For the leaves only fall when the Spirit blows through them. And their fall is gentle and silent, not loud and demanding.

Grace does not give permission to remain unholy.

Grace does not give permission to remain unholy. (tweet)

Instead, grace is the bumper along the path of holiness…that path where the sidewalk never ends…that path littered with altars…grace is piles of fallen leaves and banks of snow and pools of rain, guard rails that keep you from falling over the edge.

When unholiness beckons and summons you like the enemy of Wisdom, go to your altars. The altars of remembrance and the altars of sacrifice…stop on your unending sidewalk and visit them. Remember the things the Lord has done for you — the miracles He performed, the rams He provided and the sight He restored.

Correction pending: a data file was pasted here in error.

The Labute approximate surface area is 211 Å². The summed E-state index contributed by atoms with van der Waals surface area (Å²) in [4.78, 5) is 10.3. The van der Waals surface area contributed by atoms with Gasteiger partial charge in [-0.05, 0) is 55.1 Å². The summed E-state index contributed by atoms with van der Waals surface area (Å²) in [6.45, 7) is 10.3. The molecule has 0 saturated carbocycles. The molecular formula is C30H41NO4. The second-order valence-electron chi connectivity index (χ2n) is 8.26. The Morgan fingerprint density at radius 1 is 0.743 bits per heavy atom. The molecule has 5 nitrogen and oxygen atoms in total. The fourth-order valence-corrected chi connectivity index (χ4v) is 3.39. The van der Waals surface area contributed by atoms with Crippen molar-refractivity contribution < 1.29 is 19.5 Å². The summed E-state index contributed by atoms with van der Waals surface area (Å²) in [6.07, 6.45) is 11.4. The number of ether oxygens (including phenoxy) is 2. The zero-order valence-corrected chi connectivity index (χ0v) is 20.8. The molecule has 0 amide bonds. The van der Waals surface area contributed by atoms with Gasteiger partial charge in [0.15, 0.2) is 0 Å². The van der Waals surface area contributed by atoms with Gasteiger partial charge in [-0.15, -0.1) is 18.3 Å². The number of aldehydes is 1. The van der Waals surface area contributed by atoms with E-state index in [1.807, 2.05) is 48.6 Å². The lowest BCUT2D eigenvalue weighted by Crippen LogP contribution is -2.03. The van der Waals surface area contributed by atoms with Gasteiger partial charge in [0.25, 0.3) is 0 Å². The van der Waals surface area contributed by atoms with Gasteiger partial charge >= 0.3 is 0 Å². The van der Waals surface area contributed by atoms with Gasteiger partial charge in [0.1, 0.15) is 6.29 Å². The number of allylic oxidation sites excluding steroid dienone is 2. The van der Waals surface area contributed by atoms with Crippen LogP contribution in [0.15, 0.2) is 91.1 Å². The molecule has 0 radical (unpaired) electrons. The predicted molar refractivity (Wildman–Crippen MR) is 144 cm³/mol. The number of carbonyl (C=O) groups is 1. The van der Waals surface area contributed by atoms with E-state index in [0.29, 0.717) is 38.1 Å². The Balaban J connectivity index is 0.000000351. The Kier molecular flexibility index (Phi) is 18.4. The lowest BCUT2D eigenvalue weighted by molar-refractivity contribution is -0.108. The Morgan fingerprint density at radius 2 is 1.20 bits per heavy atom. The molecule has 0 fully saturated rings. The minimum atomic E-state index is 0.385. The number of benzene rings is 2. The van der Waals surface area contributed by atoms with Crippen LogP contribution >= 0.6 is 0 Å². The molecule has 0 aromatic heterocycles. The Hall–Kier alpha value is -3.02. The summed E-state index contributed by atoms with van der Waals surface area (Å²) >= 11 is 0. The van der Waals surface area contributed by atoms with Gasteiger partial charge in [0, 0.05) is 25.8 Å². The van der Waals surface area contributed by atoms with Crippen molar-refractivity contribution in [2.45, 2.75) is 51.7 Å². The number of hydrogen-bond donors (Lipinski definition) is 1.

Lay back on them like they were lush, green pastures and use them to restore your soul.

And after you have waited on the Lord and renewed your strength, get back up again and continue walking forward toward holiness. Soak in the Spirit as it blows grace all around you, assured it will guard you, should you stumble.

“The ways of right-living people glow with light; the longer they live, the brighter they shine. But the road of wrongdoing gets darker and darker — travelers can’t see a thing; they fall flat on their faces.” (Proverbs 4:18-19, The Message)

Building, Burning and Killing


It’s hard to move on sometimes.